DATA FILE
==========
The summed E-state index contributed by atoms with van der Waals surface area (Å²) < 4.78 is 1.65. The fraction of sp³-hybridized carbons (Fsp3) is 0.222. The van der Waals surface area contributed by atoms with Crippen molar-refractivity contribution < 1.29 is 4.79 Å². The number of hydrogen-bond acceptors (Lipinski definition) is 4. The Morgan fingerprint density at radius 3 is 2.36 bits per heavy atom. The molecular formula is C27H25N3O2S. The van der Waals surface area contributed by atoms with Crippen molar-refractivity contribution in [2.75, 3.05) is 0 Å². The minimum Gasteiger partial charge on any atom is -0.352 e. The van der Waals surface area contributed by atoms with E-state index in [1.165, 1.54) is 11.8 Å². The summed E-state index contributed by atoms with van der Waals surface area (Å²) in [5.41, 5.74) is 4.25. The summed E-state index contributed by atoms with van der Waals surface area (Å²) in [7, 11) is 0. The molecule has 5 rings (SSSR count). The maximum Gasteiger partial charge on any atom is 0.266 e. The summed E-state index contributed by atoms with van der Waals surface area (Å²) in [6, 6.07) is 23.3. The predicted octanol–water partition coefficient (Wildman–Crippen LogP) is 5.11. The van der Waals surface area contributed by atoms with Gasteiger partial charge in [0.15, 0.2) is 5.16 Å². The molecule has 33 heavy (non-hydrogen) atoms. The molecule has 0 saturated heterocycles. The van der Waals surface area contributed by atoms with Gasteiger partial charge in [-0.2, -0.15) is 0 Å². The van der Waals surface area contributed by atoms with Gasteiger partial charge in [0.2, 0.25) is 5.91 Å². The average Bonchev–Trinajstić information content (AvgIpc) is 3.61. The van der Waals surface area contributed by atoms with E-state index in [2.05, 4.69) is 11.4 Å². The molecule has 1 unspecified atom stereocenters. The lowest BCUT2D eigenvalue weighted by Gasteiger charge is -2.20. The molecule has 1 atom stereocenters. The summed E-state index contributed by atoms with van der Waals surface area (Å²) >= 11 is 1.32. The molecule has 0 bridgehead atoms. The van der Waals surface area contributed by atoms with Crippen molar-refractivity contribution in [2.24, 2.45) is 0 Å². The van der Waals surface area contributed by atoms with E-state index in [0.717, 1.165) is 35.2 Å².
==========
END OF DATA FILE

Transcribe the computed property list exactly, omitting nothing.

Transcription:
The summed E-state index contributed by atoms with van der Waals surface area (Å²) < 4.78 is 1.65. The fraction of sp³-hybridized carbons (Fsp3) is 0.222. The van der Waals surface area contributed by atoms with Crippen molar-refractivity contribution < 1.29 is 4.79 Å². The number of hydrogen-bond acceptors (Lipinski definition) is 4. The Morgan fingerprint density at radius 3 is 2.36 bits per heavy atom. The molecular formula is C27H25N3O2S. The van der Waals surface area contributed by atoms with Crippen molar-refractivity contribution in [2.75, 3.05) is 0 Å². The minimum Gasteiger partial charge on any atom is -0.352 e. The van der Waals surface area contributed by atoms with E-state index in [1.165, 1.54) is 11.8 Å². The summed E-state index contributed by atoms with van der Waals surface area (Å²) in [5.41, 5.74) is 4.25. The summed E-state index contributed by atoms with van der Waals surface area (Å²) in [7, 11) is 0. The molecule has 5 rings (SSSR count). The maximum Gasteiger partial charge on any atom is 0.266 e. The summed E-state index contributed by atoms with van der Waals surface area (Å²) in [6, 6.07) is 23.3. The predicted octanol–water partition coefficient (Wildman–Crippen LogP) is 5.11. The van der Waals surface area contributed by atoms with Gasteiger partial charge in [0.15, 0.2) is 5.16 Å². The molecule has 33 heavy (non-hydrogen) atoms. The molecule has 0 saturated heterocycles. The van der Waals surface area contributed by atoms with Gasteiger partial charge in [-0.2, -0.15) is 0 Å². The van der Waals surface area contributed by atoms with Gasteiger partial charge in [0.2, 0.25) is 5.91 Å². The average Bonchev–Trinajstić information content (AvgIpc) is 3.61. The van der Waals surface area contributed by atoms with E-state index in [2.05, 4.69) is 11.4 Å². The molecule has 1 unspecified atom stereocenters. The lowest BCUT2D eigenvalue weighted by Gasteiger charge is -2.20. The molecule has 1 atom stereocenters. The summed E-state index contributed by atoms with van der Waals surface area (Å²) >= 11 is 1.32. The molecule has 0 bridgehead atoms. The van der Waals surface area contributed by atoms with Crippen molar-refractivity contribution in [2.24, 2.45) is 0 Å². The van der Waals surface area contributed by atoms with E-state index in [0.717, 1.165) is 35.2 Å².